Flood zones, FEMA and insurance
Many questions have been raised since the record 2011 flood, among them are questions about flood insurance and FEMA. With so many people busy trying to repair their homes, a few basic questions can be answered, but will likely raise more questions that must be answered by qualified professionals.
The Federal Emergency Management Agency (FEMA) does not require that structures within the area of a base flood, one with a 1% chance of occurring in any given year and commonly called a hundred year flood, have flood insurance, unless they are financed by a federally backed loan. As an example, nearly all of the Village of Owego falls into this category according to the most recent Flood Insurance Rate Map (FIRM) for Tioga County. Such areas are called Special Flood Hazard Areas (SFHA).While FEMA does not require flood insurance in a SFHA, if a person receives disaster assistance after a flood, they are then required to purchase flood insurance and maintain it while they live in the dwelling, according to the Tioga County Flood Hazard Mapping Status Report for Property Owners. Future disaster assistance would be denied if flood insurance is not maintained in this case.
The National Flood Insurance Program (NFIP) provides federally backed insurance to nearly 20,000 communities in the United States, according to the FEMA website. Flood insurance is designed to provide an alternative to disaster assistance, the website says, and the NFIP provides federally backed insurance in exchange for communities adopting and enforcing floodplain management plans. This insurance is available to homeowners, renters, and business owners in these communities.
The New York State Department of Environmental Conservation states on their website that a primary goal of the NFIP is to “break the damage – rebuild – damage cycle by requiring all new, substantially improved, and substantially damaged structures” in areas prone to flooding, or mapped hazard areas, be constructed so that they are reasonably safe from flooding. Protection techniques and proper building elevation must be included in the design of building projects in such areas. Refer to your local Flood insurance Rate Map and local authorities to determine if your structure is included in a mapped hazard area, and building code requirements.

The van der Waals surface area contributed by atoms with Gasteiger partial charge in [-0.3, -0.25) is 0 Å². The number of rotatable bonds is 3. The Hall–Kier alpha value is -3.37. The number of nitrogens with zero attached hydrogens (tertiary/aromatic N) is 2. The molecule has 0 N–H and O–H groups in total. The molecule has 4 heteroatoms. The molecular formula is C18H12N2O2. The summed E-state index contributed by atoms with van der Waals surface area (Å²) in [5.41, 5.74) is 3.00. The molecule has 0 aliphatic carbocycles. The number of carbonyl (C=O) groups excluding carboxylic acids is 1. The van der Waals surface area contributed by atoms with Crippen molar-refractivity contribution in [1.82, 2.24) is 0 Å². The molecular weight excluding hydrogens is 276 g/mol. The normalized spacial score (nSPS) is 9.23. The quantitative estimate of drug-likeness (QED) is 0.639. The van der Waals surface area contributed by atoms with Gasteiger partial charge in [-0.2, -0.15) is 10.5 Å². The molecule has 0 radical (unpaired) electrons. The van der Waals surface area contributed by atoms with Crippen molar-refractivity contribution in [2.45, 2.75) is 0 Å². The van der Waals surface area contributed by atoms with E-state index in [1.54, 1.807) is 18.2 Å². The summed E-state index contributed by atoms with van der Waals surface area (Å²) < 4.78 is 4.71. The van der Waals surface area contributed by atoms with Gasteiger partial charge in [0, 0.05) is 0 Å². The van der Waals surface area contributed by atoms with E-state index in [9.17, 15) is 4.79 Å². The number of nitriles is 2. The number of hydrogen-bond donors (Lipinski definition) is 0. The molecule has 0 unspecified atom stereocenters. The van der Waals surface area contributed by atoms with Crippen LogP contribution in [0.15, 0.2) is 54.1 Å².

Substantial damage is defined by the NYSDEC on their website as “damage of any origin sustained by a structure whereby the cost of restoring the structure to its before damaged condition would equal or exceed 50 percent of the market value of the structure before the damage occurred,” and it applies whether or not the repairs are actually carried out. New York State building codes then require that repairs meet specific flood design requirements for new construction, to minimize damage during the next flood. Local communities have the responsibility of determining if a structure is in a FEMA mapped flood zone, and if the structure is ‘substantially damaged.
‘The DEC website gives as an example a structure moved off its foundation, saying that such a structure would almost certainly be considered substantially damaged. The Army Corps of Engineers estimates that two feet of water in the first floor of a standard building with a basement, or three feet of water in a building without a basement, would require a more detailed determination of whether or not the structure had sustained ‘substantial damage.’ FEMA offers a 36 page downloadable booklet with further answers on substantially damaged buildings on their website library.
Local officials are still working to determine how many buildings in Tioga County sustained more than 50 percent damage, with results expected in the coming weeks.